Collaboration = Success
The importance of collaboration in the precision oncology industry cannot be overstated. Collaboration allows for the pooling of resources, knowledge, and expertise, which can lead to unimaginable advances in the field of cancer care.
Many companies may have excellent technological solutions that have great value for some patients and clinicians in some clinical situations, but none has the perfect biomarker. This is why collaboration, co-development, and licensing agreements are crucial in the precision oncology industry. Imagine a biomarker company that has a full pipeline of technologies, including multiple solutions for different indications and stages of cancer. Each technology could be a separate business unit or part of a ‘multi-omics’ super biomarker platform. Joint clinical trials, teams, and data science capabilities, combined with the risk reduction of clinical development plans and the ability to demonstrate a clear value proposition across the continuum of the disease, can massively save resources.
At OncoHost, we believe that the integration of multi-component biomarkers into clinical workflows is the key to unlocking the full potential of precision oncology. We are committed to collaborating with other companies in the industry to create the comprehensive and integrated approach to biomarker development so desperately needed. By doing so, we can provide patients with the personalized care that they deserve and improve outcomes for those living with cancer.
We recently announced a multi-year research collaboration with the Baylor Scott & White (BSW) Research Institute, the research arm of Baylor Scott & White Health and the Translational Genomics Research Institute (TGen), part of City of Hope, a nonprofit biomedical research center.
This novel study will utilize BSW’s Texas Immuno-Oncology Biorepository (TIOB)—which collects, catalogs and stores samples of biological material for cancer research—to analyze resistance mechanisms in cancer using multi-omics tools. These will include plasma and tumor proteomics, transcriptomics, and genomics, cell-free DNA, immunoprofiling and microbiome analysis combined with bioinformatics and machine learning tools. A comprehensive analysis will be conducted on lung cancer patients at various stages of the disease, analyzing elements such as the host response, the patient’s microbiome communication with the immune system, tumor profiling, and immune system activity. Testing will involve analysis of blood, stool, and tissue, with the study including some 350 patients who will receive follow-ups for up to five years.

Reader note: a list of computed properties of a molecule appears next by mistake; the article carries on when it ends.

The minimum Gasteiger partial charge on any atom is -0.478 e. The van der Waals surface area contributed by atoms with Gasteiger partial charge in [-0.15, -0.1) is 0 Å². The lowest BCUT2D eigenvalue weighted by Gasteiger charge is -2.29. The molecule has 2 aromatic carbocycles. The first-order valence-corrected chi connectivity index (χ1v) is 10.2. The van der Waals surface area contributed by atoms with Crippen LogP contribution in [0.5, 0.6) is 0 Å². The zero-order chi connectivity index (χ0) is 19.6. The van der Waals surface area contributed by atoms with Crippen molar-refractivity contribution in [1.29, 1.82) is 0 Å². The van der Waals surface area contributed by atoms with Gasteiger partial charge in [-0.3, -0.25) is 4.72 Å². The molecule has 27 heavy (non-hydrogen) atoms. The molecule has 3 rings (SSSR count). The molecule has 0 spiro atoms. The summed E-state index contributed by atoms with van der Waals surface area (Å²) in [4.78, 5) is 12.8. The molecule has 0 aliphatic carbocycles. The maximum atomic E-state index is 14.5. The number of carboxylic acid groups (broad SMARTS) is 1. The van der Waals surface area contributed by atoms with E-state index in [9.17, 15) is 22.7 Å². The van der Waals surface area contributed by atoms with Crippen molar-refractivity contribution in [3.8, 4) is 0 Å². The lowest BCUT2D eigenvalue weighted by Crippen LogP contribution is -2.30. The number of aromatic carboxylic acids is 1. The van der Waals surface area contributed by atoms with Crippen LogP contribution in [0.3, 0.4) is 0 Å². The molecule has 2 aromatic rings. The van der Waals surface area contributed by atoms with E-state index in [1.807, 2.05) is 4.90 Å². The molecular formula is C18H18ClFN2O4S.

This is one of the most comprehensive profiling processes ever done for cancer patients to date. The long-term study will provide an extensive assessment of cancer dynamics and a multi-system understanding of response to treatment. We are working towards gaining a better understanding of patient response and, ultimately, improved overall survival for patients with advanced cancer.
Let’s unlock the full potential of precision oncology – together
We have learned that integrating multi-component biomarkers into clinical workflows and collaborating with other companies in the industry can create a paradigm shift in the way cancer care is managed. The potential benefits of this approach are enormous, and we are excited to be at the forefront of this vital innovation.
Developing multi-component biomarkers is crucial for the advancement of precision oncology. Clinicians will finally be able to understand the underlying biology of the patient’s cancer, tailor treatment to individual patients, monitor treatment response, detect early signs of relapse, and identify likely new targets for therapy.
This is the key to unlocking the full potential of precision oncology, and the time is now.
Predicting Responsiveness in Oncology Patients Based on Host Response Evaluation During Anti Cancer Treatments (PROPHETIC) – NCT04056247
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 Sinn P, Aulmann S, Wirtz R, Schott S, Marmé F, Varga Z, Lebeau A, Kreipe H, Schneeweiss A. Multigene Assays for Classification, Prognosis, and Prediction in Breast Cancer: a Critical Review on the Background and Clinical Utility. Geburtshilfe Frauenheilkd. 2013 Sep;73(9):932-940. doi: 10.1055/s-0033-1350831. PMID: 24771945; PMCID: PMC3859151.
Ofer Sharon, MD, MBA1
A Multicomponent Biomarker Approach Will Shift Cancer Care – Onco’Zine, June 12, 2023.